Dubbed the Nobel Prize of business by international media, the Oslo Business for Peace Award is awarded annually to exemplary business leaders who foster peace and stability for the greater good of society through their everyday business efforts.
Commenting on the announcement, Secretary General of the International Chamber of Commerce John Danilovich said: “ICC is proud to be a partner of the Business for Peace Foundation and play a part in the nomination process. While some believe that business is just about profits, these three honourees are clear examples of how the private sector is actively engaged in generating positive change for a better, brighter tomorrow.”
The winners were selected by an independent committee of Nobel Prize honourees in Peace and in Economics, after a global nomination process assisted by ICC, the United Nations Global Compact, the United Nations Development Programme and Principles for Responsible Investment. The committee comprises Ouided Bouchamaoui, a Tunisian businesswoman; Shirin Ebadi, an Iranian lawyer; Leymah Gbowee, a Liberian peace activist; Finn Kydland, a Norwegian economist; and Eric Maskin, an American economist. Each of the nominees was chosen based on his or her actions as a role model and advocate to society and peers.
The 2018 award winners are:
Lori Blaker (United States)
As President and CEO of TTi Global—a staffing, recruiting and consulting firm operating on five continents with more than 2,000 employees—Ms Blaker champions inclusion and gender equality as core company values. Reflecting on her win, Ms Blaker said: “Businesses can be crucial in identifying issues and challenges in their communities—both socially and economically. It’s important, especially in today’s political climate, that we use this knowledge to drive change and growth in our world. To me, this recognition is a validation of the effort and conviction that TTi Global has, indeed, been on the right path.”
Ms Blaker is recognised for her business performance not only in the United States but in developing economies, such as Afghanistan. In 2016, she opened a retail automotive service centre, as well as a training centre in Kabul. In such a challenging environment, these initiatives created much-needed job opportunities, for both men and women. Ms Blaker also developed a specialised training programme expressly for local women to learn management skills. These are just a few examples of her commitments to spur positive change through her business.
Edgar Montenegro (Colombia)
The Colombian Pacific Coast has long been affected by the country’s internal conflict. In a region rampant with poverty, violence and illegal coca crop production, Mr Montenegro wanted to improve standards of living by providing a legal and reliable source of income. In 2003, he founded Corpocampo, with the aim of using food production to build sustainable communities. Commenting on his award, Mr Montenegro said: “It is very gratifying to be recognised for the work we do in places where the situation of poverty and insecurity is very different to the one in the capital. Although it is often difficult to do business in the middle of the jungle due to the lack of infrastructure and the presence of armed groups and drug traffickers, we know that what we do in Corpocampo ensures the well-being of 1,300 families—we have a very big commitment to them.”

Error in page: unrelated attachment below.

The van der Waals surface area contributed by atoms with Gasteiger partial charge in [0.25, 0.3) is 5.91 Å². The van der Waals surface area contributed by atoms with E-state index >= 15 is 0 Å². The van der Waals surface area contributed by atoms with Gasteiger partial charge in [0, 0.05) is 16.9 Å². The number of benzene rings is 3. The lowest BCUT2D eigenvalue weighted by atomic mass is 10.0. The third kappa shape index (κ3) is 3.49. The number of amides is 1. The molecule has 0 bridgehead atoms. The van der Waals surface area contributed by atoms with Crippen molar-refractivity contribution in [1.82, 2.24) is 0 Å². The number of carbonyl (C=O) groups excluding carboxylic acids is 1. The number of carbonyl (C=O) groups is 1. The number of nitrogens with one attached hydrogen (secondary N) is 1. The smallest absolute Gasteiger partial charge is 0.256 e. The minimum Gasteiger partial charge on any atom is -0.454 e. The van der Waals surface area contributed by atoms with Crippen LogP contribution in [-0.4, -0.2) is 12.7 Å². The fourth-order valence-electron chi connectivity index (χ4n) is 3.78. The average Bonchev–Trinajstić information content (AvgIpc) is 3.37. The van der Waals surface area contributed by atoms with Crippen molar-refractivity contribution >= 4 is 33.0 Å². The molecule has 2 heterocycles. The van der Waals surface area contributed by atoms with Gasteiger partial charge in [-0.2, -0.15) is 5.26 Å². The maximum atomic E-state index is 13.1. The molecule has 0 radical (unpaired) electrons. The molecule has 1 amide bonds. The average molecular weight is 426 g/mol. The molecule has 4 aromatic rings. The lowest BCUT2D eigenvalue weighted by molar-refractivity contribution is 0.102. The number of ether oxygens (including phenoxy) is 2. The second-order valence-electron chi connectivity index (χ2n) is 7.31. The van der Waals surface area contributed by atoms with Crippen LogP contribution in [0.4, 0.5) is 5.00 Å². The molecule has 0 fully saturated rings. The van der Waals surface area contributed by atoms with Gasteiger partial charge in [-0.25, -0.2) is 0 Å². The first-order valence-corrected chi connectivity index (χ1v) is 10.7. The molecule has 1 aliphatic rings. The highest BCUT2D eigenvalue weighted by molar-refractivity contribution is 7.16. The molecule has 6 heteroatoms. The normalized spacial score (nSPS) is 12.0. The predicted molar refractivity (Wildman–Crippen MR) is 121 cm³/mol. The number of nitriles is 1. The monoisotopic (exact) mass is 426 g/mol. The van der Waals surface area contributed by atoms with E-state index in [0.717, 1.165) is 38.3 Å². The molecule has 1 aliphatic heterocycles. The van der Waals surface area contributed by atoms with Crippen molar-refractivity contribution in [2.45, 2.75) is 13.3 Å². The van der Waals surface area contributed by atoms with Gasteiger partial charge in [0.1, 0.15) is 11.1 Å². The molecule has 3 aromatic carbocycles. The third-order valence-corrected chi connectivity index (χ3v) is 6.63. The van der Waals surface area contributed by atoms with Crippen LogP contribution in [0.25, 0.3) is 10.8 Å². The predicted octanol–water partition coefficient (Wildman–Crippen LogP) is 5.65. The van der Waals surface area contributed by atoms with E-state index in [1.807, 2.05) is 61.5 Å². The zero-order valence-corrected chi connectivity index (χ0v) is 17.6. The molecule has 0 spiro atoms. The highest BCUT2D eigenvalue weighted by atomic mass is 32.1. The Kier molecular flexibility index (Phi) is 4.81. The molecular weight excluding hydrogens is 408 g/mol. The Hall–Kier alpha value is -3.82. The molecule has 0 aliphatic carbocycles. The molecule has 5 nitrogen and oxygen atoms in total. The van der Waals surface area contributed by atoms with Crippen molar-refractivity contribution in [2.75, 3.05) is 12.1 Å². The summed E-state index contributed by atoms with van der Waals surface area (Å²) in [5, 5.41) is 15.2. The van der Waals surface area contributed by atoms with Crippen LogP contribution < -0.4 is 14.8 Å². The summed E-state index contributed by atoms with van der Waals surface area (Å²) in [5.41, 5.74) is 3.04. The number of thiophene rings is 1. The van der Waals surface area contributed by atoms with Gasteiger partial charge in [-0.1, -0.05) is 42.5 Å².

Mr Montenegro’s company specialises in the production and distribution of acai berries and palm hearts—with all products deriving from sustainable farming practices. Operating in several locations in Colombia, he works closely with local Afro-Colombian communities and indigenous people. Corpocampo has provided jobs for over 240 female-headed households, impacting over 1,300 families. Mr Montenegro is honoured for his courageous achievements, which demonstrate private sector peace-building capabilities, through realising business opportunities that help marginalised groups become more resilient.
Martin Naughton, KBE (Ireland)
Mr Naughton has grown Glen Dimplex Group from seven employees in 1973 to Ireland’s largest privately-owned manufacturing business. Today, Glen Dimplex is one of the world’s leading manufacturers of domestic appliances.
During the Northern Ireland conflict, Mr Naughton promoted business on both sides of the dividing line and negotiated cross-border trade. In response to climate change, he also helped establish a corporate department on renewable and low-carbon solutions for heating, cooling and ventilation.
Mr Naughton receives the Business for Peace Award for his inspiring efforts to further the role of the private sector in contributing to peace and environmental sustainability. He said: “I am honoured and humbled to have been recognised by Business for Peace for this award. Throughout my life in business, as founder of Glen Dimplex Group, I have been fortunate to have been able to play my part in effecting positive societal change. As we approach the 20th anniversary of the Good Friday Agreement, I am reminded that we must continue to work to maintain peace on both sides of the Irish border. Similarly, we must redouble our efforts to tackle climate change and promote environmental sustainability.”
Previous laureates of the Business for Peace Award include Sarah Beydoun (Sarah’s Bag); Richard Branson (Virgin Group); Marilyn Carlson Nelson (Carlson Companies); Elon Musk (Tesla and SolarCity); and Paul Polman (Unilever).